I just picked up the IK Multimedia iRig Pro this week, after selling my (perfectly capable) Apogee Jam.
This device covers a lot of ground in a device not much bigger than two packs of Bubblicious, and even has room for a battery for the phantom power (more on that later).
The iRig Pro allows for three connections: direct guitar via 1/4″, microphone via XLR (with phantom power, if needed), and MIDI via weird 1/8″ to 5-pin MIDI cable (included).
This in turn connects to the iPhone or iPad via Lightning or 30-pin, both of which are included as well.
Thus far, I’ve ran a couple electrics of varying pickup strength through it, as well as a large diaphragm condenser mic, and all work very well. There’s very little, if any noise to be detected, and, as long as you kill all other open apps, very little latency. The mic pre is powered by a single 9v battery, and it sounds impressive for a device of this size and cost. In fact, I don’t think my Steinberg interface is any better. It’s extremely easy getting proper levels for it, just by following the LED indicators, and watching the virtual VU meter in GB.
Because there’s still no headphone out of the device itself, you’ll need to utilize the iOS device’s regular headphone out for connectivity. I don’t really view that as too big of a setback, given that cables are readily available to adapt it to whatever you need.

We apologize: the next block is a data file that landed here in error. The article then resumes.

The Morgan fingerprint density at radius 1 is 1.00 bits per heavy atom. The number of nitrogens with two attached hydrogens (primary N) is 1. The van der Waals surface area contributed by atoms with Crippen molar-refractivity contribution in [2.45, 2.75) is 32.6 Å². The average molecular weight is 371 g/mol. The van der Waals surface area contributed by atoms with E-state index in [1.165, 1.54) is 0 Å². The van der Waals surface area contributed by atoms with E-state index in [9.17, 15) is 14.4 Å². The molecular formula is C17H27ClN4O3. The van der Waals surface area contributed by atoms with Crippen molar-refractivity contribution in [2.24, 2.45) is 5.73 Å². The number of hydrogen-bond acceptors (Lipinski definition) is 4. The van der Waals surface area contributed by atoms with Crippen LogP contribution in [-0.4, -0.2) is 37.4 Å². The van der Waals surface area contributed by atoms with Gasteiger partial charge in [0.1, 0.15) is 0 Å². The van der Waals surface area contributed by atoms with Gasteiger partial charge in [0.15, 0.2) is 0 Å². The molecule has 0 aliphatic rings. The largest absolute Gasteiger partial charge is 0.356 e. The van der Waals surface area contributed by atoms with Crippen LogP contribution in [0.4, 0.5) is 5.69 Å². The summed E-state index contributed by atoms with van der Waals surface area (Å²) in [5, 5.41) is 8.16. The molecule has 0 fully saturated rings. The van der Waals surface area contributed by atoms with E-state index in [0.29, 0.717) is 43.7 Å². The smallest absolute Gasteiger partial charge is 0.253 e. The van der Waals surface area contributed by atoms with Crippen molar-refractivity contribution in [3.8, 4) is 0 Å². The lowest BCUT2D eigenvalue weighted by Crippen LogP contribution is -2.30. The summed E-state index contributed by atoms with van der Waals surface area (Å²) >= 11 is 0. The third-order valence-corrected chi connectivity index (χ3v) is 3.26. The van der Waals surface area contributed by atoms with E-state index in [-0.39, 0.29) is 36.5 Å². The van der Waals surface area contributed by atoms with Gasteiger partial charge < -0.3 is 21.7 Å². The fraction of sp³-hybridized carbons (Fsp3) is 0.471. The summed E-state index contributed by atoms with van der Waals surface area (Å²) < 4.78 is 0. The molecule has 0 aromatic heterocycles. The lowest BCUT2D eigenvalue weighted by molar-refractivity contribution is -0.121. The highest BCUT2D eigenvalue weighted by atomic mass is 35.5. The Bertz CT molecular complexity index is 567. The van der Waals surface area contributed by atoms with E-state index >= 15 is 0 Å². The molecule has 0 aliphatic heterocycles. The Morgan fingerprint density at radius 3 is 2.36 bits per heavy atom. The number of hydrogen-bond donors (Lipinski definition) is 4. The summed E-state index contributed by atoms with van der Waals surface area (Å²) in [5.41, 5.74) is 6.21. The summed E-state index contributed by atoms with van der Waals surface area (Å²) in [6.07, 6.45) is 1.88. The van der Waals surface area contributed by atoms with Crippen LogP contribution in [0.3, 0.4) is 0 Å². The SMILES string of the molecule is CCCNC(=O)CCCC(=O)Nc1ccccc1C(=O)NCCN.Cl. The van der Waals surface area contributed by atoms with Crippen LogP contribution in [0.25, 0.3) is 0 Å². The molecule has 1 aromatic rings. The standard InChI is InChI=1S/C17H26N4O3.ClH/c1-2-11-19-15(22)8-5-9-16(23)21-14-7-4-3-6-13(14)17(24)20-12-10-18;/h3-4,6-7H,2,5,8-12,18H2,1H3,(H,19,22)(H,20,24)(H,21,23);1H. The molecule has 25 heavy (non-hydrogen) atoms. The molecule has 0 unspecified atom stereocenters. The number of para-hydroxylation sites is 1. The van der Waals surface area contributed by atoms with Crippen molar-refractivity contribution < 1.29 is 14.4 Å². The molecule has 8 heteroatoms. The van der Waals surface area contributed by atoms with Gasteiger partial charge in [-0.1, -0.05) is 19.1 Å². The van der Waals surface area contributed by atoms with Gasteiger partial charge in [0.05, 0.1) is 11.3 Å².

MIDI works really well too, particularly with GarageBand and Sampletank’s virtual instruments. In this case, I used my YRG funky guitar-shaped MIDI controller, which has the 5-pin output. The YRG performed here as it always does connected to anything else, which is to say quite nicely.
All in all, it may seem a bit odd to want to connect all of this stuff to a little phone, and in the case of the condenser mic, it probably is. But the strength of it is that I can jam on an electric with just my phone, I can do MIDI work and acoustic guitar on my iPad, and ANY of that is very simply imported into Logic X, and from there can be continued to be worked on. MIDI in particular is actually a blast to work on with the iPad, due to the touchscreen.
What I have found cool for awhile now is to work entirely in GarageBand, recording electrics with their (somewhat mediocre) amp models, instruments, etc. Then when imported into Logic, I simply swap the amp modeling for Amplitube or GuitarRig 5, the drums for EZ Drummer (since it’s just MIDI), and the virtual instruments for Sampletank or a Logic instrument (since it’s also MIDI). The overall flexibility is amazing, and a lot of fun.
Overall, I definitely recommend the iRig Pro. It’s more flexible than the iRig HD, Jam, or L6 Sonicport, and the sound quality is far superior to the original iRig stuff.
Recording with an acoustic (Seagull S6) and large condenser mic (Studio Projects B1):
Recording with a strat plugged directly in, using AmpKit+ and the “Vox” model: